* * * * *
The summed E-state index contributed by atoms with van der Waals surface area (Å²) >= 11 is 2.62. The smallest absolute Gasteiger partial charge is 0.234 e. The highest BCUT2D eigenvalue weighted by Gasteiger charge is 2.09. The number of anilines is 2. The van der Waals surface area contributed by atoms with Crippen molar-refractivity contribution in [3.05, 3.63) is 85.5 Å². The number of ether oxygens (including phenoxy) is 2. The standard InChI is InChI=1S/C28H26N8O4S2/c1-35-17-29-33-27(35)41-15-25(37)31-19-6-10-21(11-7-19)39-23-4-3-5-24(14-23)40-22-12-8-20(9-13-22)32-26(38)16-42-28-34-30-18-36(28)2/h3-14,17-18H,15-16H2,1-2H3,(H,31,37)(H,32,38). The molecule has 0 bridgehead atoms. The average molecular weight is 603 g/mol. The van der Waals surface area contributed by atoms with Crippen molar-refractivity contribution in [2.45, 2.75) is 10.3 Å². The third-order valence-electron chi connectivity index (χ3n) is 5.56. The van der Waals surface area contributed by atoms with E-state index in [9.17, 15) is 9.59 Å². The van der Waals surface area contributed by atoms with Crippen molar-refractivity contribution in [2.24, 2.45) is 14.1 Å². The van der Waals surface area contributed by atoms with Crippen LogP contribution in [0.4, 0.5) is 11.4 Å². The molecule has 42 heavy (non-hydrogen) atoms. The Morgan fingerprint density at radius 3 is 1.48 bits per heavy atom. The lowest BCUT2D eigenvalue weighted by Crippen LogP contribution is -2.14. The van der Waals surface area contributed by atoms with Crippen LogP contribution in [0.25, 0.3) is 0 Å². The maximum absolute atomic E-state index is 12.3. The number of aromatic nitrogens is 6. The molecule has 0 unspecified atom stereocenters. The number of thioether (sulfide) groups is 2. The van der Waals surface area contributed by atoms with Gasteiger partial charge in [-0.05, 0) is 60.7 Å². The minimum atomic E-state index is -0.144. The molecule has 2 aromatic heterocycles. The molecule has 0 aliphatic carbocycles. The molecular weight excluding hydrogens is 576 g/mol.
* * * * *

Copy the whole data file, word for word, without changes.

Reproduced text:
The summed E-state index contributed by atoms with van der Waals surface area (Å²) >= 11 is 2.62. The smallest absolute Gasteiger partial charge is 0.234 e. The highest BCUT2D eigenvalue weighted by Gasteiger charge is 2.09. The number of anilines is 2. The van der Waals surface area contributed by atoms with Crippen molar-refractivity contribution in [3.05, 3.63) is 85.5 Å². The number of ether oxygens (including phenoxy) is 2. The standard InChI is InChI=1S/C28H26N8O4S2/c1-35-17-29-33-27(35)41-15-25(37)31-19-6-10-21(11-7-19)39-23-4-3-5-24(14-23)40-22-12-8-20(9-13-22)32-26(38)16-42-28-34-30-18-36(28)2/h3-14,17-18H,15-16H2,1-2H3,(H,31,37)(H,32,38). The molecule has 0 bridgehead atoms. The average molecular weight is 603 g/mol. The van der Waals surface area contributed by atoms with Crippen molar-refractivity contribution in [2.45, 2.75) is 10.3 Å². The third-order valence-electron chi connectivity index (χ3n) is 5.56. The van der Waals surface area contributed by atoms with E-state index in [9.17, 15) is 9.59 Å². The van der Waals surface area contributed by atoms with Crippen molar-refractivity contribution in [2.24, 2.45) is 14.1 Å². The van der Waals surface area contributed by atoms with Crippen LogP contribution in [0.4, 0.5) is 11.4 Å². The molecule has 42 heavy (non-hydrogen) atoms. The Morgan fingerprint density at radius 3 is 1.48 bits per heavy atom. The lowest BCUT2D eigenvalue weighted by Crippen LogP contribution is -2.14. The van der Waals surface area contributed by atoms with Crippen LogP contribution in [0.25, 0.3) is 0 Å². The maximum absolute atomic E-state index is 12.3. The number of aromatic nitrogens is 6. The molecule has 0 unspecified atom stereocenters. The number of thioether (sulfide) groups is 2. The van der Waals surface area contributed by atoms with Gasteiger partial charge in [-0.05, 0) is 60.7 Å². The minimum atomic E-state index is -0.144. The molecule has 2 aromatic heterocycles. The molecule has 0 aliphatic carbocycles. The molecular weight excluding hydrogens is 576 g/mol.